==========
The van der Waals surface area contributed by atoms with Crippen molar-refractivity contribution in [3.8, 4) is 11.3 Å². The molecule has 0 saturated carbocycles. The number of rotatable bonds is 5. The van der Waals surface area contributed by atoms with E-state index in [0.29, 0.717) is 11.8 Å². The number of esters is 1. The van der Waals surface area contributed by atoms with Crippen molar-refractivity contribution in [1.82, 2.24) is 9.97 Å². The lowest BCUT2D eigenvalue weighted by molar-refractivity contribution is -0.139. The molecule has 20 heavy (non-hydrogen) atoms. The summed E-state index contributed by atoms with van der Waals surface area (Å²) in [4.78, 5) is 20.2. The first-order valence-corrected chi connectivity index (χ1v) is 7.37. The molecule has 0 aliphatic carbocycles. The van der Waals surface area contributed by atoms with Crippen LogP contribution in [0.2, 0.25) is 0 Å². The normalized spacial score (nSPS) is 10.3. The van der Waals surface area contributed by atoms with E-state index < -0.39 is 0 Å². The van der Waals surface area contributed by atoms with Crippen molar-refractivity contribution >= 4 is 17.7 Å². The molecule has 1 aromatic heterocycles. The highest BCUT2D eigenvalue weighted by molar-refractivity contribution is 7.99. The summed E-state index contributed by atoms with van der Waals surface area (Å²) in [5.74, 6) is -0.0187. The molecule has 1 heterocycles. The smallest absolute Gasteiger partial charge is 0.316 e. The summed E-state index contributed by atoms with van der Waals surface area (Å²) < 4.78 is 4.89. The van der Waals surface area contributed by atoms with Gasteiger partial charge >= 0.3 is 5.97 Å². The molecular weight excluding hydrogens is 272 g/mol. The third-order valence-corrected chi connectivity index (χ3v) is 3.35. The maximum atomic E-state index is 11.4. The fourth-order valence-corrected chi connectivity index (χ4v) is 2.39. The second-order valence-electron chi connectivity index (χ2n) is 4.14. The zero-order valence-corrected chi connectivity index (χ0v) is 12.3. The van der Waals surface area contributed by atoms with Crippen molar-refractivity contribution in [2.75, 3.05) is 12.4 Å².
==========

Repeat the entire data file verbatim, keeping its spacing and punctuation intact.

The van der Waals surface area contributed by atoms with Crippen molar-refractivity contribution in [3.8, 4) is 11.3 Å². The molecule has 0 saturated carbocycles. The number of rotatable bonds is 5. The van der Waals surface area contributed by atoms with E-state index in [0.29, 0.717) is 11.8 Å². The number of esters is 1. The van der Waals surface area contributed by atoms with Crippen molar-refractivity contribution in [1.82, 2.24) is 9.97 Å². The lowest BCUT2D eigenvalue weighted by molar-refractivity contribution is -0.139. The molecule has 20 heavy (non-hydrogen) atoms. The summed E-state index contributed by atoms with van der Waals surface area (Å²) in [4.78, 5) is 20.2. The first-order valence-corrected chi connectivity index (χ1v) is 7.37. The molecule has 0 aliphatic carbocycles. The van der Waals surface area contributed by atoms with Crippen LogP contribution in [0.2, 0.25) is 0 Å². The normalized spacial score (nSPS) is 10.3. The van der Waals surface area contributed by atoms with E-state index < -0.39 is 0 Å². The van der Waals surface area contributed by atoms with Crippen molar-refractivity contribution >= 4 is 17.7 Å². The molecule has 1 aromatic heterocycles. The highest BCUT2D eigenvalue weighted by molar-refractivity contribution is 7.99. The summed E-state index contributed by atoms with van der Waals surface area (Å²) in [5.74, 6) is -0.0187. The molecule has 1 heterocycles. The smallest absolute Gasteiger partial charge is 0.316 e. The summed E-state index contributed by atoms with van der Waals surface area (Å²) < 4.78 is 4.89. The van der Waals surface area contributed by atoms with Gasteiger partial charge >= 0.3 is 5.97 Å². The molecular weight excluding hydrogens is 272 g/mol. The third-order valence-corrected chi connectivity index (χ3v) is 3.35. The maximum atomic E-state index is 11.4. The fourth-order valence-corrected chi connectivity index (χ4v) is 2.39. The second-order valence-electron chi connectivity index (χ2n) is 4.14. The zero-order valence-corrected chi connectivity index (χ0v) is 12.3. The van der Waals surface area contributed by atoms with Crippen molar-refractivity contribution in [2.75, 3.05) is 12.4 Å².